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Northern Flicker, John Gordon
Photo © John Gordon

Photo: John Gordon
Breeding evidence - Northern Flicker
Breeding evidence
Probability of observation - Northern Flicker
Probability of observation
Elevation plot - Northern Flicker
Elevation plot

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Northern Flicker
Colaptes auratus
Landscape associations:

Click on plot to view table of mean abundance
Elevation range:
0 - 2301 m
Conserv. status:
Not at risk
Global importance
of B.C. population:
6
Number of squares
ConfirmedProbablePossiblePoint counts
564 358 1506 1234
Long-term BBS trends
RegionYearsTrend (conf. interv.) Reliab.
Brit. Col.1970 - 2012 -0.035 (-0.903 - 0.797)Medium
Canada1973 - 2012 -0.352 (-0.734 - 0.018)Medium

Mean abundance by region

Bird Conservation Regions [plot]
NW Interior ForestBoreal Taiga PlainsGreat BasinNorthern RockiesN. Pacific Rainforest
0.10.09 0.180.13 0.12
Ecoprovinces [plot]
N. Boreal Mountains Taiga Plains Boreal Plains Georgia Depression Sub-Boreal Interior
0.10.09 0.090.14 0.1
S. Interior Mountains Central Interior Southern Interior S. Alaska Mountains Coast & Mountains
0.120.15 0.18  0.09

Mean abundance by habitat [plot]

Boreal Altai Fescue AlpineBoreal White and Black SpruceBunchgrassCoastal Douglas-fir
 0.090.180.15
Coastal Mountain-heather AlpineCoastal Western HemlockEngelmann Spruce -- Subalpine FirInterior Cedar -- Hemlock
 0.110.070.13
Interior Douglas-firInterior Mountain-heather AlpineMontane SpruceMountain Hemlock
0.190.080.110.15
Ponderosa PineSpruce -- Willow -- BirchSub-Boreal Pine -- SpruceSub-Boreal Spruce
0.190.070.150.12

Characteristics and Range The colourful and charismatic Northern Flicker inhabits open forests and parklands throughout North America wherever its primary prey, ants, can be found. Unlike other woodpeckers, the flicker spends most of its time foraging on the ground (Wiebe and Moore 2008). Differences in plumage colour can easily distinguish between the two subspecies groups found in British Columbia, the auratus group, or Yellow-shafted Flicker (C. a. auratus and perhaps C. a. luteus) and the cafer group or Red-shafted Flicker (C. a. cafer). They form a long contact zone, thousands of years old, following the Rocky Mountains north to about Tumbler Ridge and then angles northwest to the Haines Triangle (Wiebe and Moore 2008). North and east of this contact zone, the Yellow-shafted form prevails, while south and west of it the Red-shafted form is most common. Intergrades are regularly seen throughout southern British Columbia, becoming more common closer to the contact zone. Northern Flickers are short-distance migrants, with northern breeders migrating farther south to winter at lower elevations (Gow and Wiebe 2014), resulting in large numbers wintering in the valleys of southern British Columbia (Campbell et al. 1990).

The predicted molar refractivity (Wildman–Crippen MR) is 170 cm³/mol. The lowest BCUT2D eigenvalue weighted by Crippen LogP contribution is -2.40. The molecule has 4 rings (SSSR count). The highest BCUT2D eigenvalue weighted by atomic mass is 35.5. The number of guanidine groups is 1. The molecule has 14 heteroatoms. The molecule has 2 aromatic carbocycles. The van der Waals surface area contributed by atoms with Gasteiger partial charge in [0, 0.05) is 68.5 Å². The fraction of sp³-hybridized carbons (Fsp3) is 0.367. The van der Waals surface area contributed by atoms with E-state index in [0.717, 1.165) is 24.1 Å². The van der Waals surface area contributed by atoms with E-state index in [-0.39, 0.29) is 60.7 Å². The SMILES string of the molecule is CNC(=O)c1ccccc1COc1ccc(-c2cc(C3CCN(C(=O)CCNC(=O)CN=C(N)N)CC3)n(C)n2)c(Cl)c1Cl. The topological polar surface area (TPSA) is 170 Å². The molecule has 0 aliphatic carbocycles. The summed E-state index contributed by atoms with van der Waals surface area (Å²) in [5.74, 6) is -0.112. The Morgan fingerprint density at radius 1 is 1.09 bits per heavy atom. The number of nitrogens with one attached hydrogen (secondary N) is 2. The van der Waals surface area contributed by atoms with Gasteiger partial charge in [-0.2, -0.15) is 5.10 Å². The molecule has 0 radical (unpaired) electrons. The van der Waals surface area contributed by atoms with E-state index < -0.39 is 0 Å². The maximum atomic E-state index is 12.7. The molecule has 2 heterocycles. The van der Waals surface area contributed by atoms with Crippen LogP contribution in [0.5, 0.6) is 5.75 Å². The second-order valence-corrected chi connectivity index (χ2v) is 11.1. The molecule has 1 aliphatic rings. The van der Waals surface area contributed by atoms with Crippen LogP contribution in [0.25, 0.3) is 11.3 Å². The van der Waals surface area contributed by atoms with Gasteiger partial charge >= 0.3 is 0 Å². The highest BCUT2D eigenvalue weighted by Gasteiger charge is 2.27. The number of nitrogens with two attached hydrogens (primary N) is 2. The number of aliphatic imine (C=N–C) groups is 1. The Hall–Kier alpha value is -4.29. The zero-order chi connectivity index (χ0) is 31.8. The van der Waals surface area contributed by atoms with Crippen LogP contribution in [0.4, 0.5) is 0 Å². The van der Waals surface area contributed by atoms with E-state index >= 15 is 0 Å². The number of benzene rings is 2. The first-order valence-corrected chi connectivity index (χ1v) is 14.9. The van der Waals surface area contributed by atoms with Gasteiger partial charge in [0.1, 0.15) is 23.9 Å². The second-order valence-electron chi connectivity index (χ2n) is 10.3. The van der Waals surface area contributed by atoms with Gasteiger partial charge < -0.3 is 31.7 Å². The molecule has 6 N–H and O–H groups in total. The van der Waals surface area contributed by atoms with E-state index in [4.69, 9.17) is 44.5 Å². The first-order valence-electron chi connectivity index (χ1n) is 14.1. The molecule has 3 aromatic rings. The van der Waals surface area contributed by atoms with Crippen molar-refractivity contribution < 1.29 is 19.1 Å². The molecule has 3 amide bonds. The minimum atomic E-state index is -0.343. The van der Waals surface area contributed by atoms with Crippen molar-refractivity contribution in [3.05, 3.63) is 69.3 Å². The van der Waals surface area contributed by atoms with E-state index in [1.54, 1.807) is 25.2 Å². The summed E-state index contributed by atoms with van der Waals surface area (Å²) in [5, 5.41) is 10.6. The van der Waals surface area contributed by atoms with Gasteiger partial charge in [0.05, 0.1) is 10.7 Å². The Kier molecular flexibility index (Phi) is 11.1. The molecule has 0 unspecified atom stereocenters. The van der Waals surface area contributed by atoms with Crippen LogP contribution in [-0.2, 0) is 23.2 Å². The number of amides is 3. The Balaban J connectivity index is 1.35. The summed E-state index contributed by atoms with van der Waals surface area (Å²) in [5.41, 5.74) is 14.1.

Distribution, Abundance, and Habitat Widespread throughout much of British Columbia, Northern Flickers occur in every ecoprovince and almost every biogeoclimatic zone. The breeding range is relatively unchanged since The Birds of British Columbia was published in 1990. Northern Flickers are more sparsely distributed in the Northern Boreal Mountains and Coast and Mountains ecoprovinces.

Striking in its habitat flexibility, Northern Flickers are found at all elevations, but are most common below 1,250 m. It is most likely observed and most abundant in the open mixedwood and coniferous forests in the valleys and on the lower plateaus of the Southern Interior and Central Interior ecoprovinces, especially in the Interior Douglas-fir, Ponderosa Pine and Bunchgrass biogeoclimatic zones.

Northern Flickers prefer forest edges and open woodlands approaching savannas, but variation in tree species composition is broad (Wiebe and Moore 2008). Although nest tree species vary, flickers in British Columbia prefer to nest in decaying or dead Trembling Aspen (Populus tremuloides) with only a single cavity, choosing to nest in a different cavity every year (Martin and Eadie 1999, Aitken and Martin 2004, Martin et al. 2004).

Conservation and Recommendations Population trends are variable in British Columbia, with some regions showing small increases and others small decreases (Environment Canada 2014). There may be several causes of local declines. European Starlings compete aggressively with flickers for cavities (Wiebe 2003). Flickers also require future reserves of both healthy and decaying trees for excavating cavities, interspersed with open foraging areas (Aitken and Martin 2004). Northern Flickers are key cavity excavators upon which most secondary cavity nesters in British Columbia rely (Martin and Eadie 1999). Forestry management practices that retain the keystone species-pair of Trembling Aspen and Northern Flicker across broad landscapes will help safeguard other cavity-nesting species in British Columbia (Martin et al. 2004, Martin et al. 2006).

Wendy E. Easton

Recommended citation: Easton, W.E. 2015. Northern Flicker in Davidson, P.J.A., R.J. Cannings, A.R. Couturier, D. Lepage, and C.M. Di Corrado (eds.). The Atlas of the Breeding Birds of British Columbia, 2008-2012. Bird Studies Canada. Delta, B.C. http://www.birdatlas.bc.ca/accounts/speciesaccount.jsp?sp=NOFL&lang=en [11 Dec 2018]

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